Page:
I can sell my house, the things I make, and the services I provide. So why can't I sell one of my kidneys? What is the philosophical basis for the taboo against selling parts of our bodies? The
Our topic this week is Bodies for Sale.The buying and selling of vital organs is illegal in most developed countries. But there is a thriving, global black market in body parts. Should the buying and selling of organs be legalized and brought into the above ground economy? Or is something inherently wrong about treating the human body and its parts as mere commodities?
One thing for sure. There is huge pent-up demand for body parts. In the US alone, according to the National Kidney Foundation, over ninety-five thousand people are currently waiting for an organ transplant, with another four thousand added to the wait list every month. In 2006, more than six thousand people died awaiting life-saving organ transplants. And of the twelve thousand dying people who could donate organs, only about half actually do. The numbers are just staggering – utterly staggering. In 2002, the World Health Organization pegged the number of people suffering from diabetes around the world at a hundred seventy one million. By 2030 the number will climb to nearly four hundred million. Those folks are prime candidates for kidney transplants.
So… we’ve got a huge global demand for bodily organs and an inadequate supply of donations. Is it any wonder there's a thriving black market? Legend has it that a healthy kidney can fetch up to a hundred fifty thousand dollars. That’s a mighty tempting number. Doesn’t that suggest that if there were open, legal, well-regulated markets in bodily organs the supply problem would just disappear? And we might do a lot to alleviate third world poverty while we’re at it.
But legend and reality don’t always match. Take that hundred fifty thousand price tag for a kidney, for example. Numbers like that are sometimes thrown around on internet chat rooms, but the reality is quite different. In places like the Philippines or Iran -- where the buying and selling of organs is not against the law -- the price for a kidney is pretty low -- a few thousand dollars at most. It’s true that black market brokers will sometimes charge as much as ninety thousand dollars to their rich Western clients for third-world kidneys. But hardly any of that money reaches the person who offers up the kidney for sale.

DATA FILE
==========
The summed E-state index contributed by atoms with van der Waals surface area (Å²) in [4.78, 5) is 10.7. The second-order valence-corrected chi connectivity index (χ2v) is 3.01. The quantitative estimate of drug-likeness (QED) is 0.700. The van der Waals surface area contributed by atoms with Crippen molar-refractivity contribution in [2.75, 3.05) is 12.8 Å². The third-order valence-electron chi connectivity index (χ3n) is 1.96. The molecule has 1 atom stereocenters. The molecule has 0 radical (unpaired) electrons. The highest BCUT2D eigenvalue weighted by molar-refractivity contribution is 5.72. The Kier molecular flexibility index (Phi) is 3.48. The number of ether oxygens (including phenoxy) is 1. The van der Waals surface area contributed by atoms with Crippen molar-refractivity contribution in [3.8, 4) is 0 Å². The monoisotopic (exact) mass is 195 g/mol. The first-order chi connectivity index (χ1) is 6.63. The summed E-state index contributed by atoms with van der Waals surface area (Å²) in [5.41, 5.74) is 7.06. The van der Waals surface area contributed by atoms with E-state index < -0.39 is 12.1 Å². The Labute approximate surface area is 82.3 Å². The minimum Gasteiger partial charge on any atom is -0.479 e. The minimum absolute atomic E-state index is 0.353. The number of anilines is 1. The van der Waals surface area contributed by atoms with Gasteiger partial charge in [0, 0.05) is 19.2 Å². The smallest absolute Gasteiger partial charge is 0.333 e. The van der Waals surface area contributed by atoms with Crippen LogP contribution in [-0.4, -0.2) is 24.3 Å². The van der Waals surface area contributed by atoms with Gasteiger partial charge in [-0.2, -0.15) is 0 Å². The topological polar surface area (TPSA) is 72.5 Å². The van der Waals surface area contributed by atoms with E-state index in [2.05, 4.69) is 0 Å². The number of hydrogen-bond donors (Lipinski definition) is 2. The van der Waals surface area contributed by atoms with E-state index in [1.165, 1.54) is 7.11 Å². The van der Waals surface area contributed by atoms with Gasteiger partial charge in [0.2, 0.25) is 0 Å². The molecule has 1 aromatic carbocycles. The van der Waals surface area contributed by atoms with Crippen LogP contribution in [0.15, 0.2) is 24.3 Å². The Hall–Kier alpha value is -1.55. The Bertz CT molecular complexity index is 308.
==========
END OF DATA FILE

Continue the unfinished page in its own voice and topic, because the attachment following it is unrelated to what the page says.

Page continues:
You might think that the problem is the black market itself, but it also could be that even an open global market in kidneys might do more to enrich those who exploit the poor than it would do to help the poor themselves. Even open global organ markets have great potential to exploit the poor and desperate around the world by turning their bodies into repositories of spare parts for the well-off, without really doing much to improve their own lot. After all, not many middle or upper class Westerners are going to sell a kidney for a few thousand bucks -- even on a legal open market. And not many of the world’s desperately poor are going to be able to afford to buy kidneys on ANY market. So even in an open market the burden would fall disproportionately on the poor, while the benefit would fall disproportionately on the rich.
So the situation is deeply morally fraught. It seems pretty nearly completely upside down to the egalitarian liberal in me. And then there’s the intrinsic yuckiness of thinking about your own body parts as mere commodities. I tend to be a Kantian and the Kantian in me tends to recoil at the very idea of treating my own body as a mere thing, a mere tool to be bought and sold like any other commodity. Kant would probably say the buying and selling of organs is inherently wrong. When you sell an organ, you're treating yourself as a mere means, rather than as an end in itself. And Kant thought you should always treat yourself and others as ends in themselves. And my gut instincts almost always go with Kant on these matters.
But, of course, it turns out to be more complicated than Kant realized. When I sell my labor, for example, I allow my employer to treat me as a mere means. If it’s morally okay to sell your bodily labor, why isn’t it morally okay to sell your bodily organs? I'm not sure the Kantian has a satisfactory answer to that question.
We’ll put that question and much more to our guest, Debra Satz, author of the very fine book, Why Some Things Should Not Be For Sale: On The Limits of Markets. Tune in to see what she has to say.